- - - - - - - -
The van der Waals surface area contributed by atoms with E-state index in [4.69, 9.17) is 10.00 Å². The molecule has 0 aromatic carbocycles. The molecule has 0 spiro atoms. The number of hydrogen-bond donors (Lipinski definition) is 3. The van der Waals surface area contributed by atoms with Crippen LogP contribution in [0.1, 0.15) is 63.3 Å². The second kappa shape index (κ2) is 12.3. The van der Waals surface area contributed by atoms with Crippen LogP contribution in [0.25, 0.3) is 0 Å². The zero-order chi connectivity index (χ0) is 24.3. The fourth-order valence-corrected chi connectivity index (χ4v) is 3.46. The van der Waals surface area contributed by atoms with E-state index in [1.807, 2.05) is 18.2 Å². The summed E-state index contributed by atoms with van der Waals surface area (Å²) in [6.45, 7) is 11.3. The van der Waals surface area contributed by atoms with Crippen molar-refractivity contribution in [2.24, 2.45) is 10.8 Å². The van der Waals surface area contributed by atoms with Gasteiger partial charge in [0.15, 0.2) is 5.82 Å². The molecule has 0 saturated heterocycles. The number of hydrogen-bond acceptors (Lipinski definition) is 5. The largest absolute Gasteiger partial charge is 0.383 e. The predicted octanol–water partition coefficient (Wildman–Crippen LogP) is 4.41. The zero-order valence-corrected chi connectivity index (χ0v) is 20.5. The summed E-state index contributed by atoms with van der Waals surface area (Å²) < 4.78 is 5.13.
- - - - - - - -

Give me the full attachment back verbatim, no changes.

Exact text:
The van der Waals surface area contributed by atoms with E-state index in [4.69, 9.17) is 10.00 Å². The molecule has 0 aromatic carbocycles. The molecule has 0 spiro atoms. The number of hydrogen-bond donors (Lipinski definition) is 3. The van der Waals surface area contributed by atoms with Crippen LogP contribution in [0.1, 0.15) is 63.3 Å². The second kappa shape index (κ2) is 12.3. The van der Waals surface area contributed by atoms with Crippen LogP contribution in [0.25, 0.3) is 0 Å². The zero-order chi connectivity index (χ0) is 24.3. The fourth-order valence-corrected chi connectivity index (χ4v) is 3.46. The van der Waals surface area contributed by atoms with E-state index in [1.807, 2.05) is 18.2 Å². The summed E-state index contributed by atoms with van der Waals surface area (Å²) in [6.45, 7) is 11.3. The van der Waals surface area contributed by atoms with Crippen molar-refractivity contribution in [2.24, 2.45) is 10.8 Å². The van der Waals surface area contributed by atoms with Gasteiger partial charge in [0.15, 0.2) is 5.82 Å². The molecule has 0 saturated heterocycles. The number of hydrogen-bond acceptors (Lipinski definition) is 5. The largest absolute Gasteiger partial charge is 0.383 e. The predicted octanol–water partition coefficient (Wildman–Crippen LogP) is 4.41. The zero-order valence-corrected chi connectivity index (χ0v) is 20.5. The summed E-state index contributed by atoms with van der Waals surface area (Å²) < 4.78 is 5.13.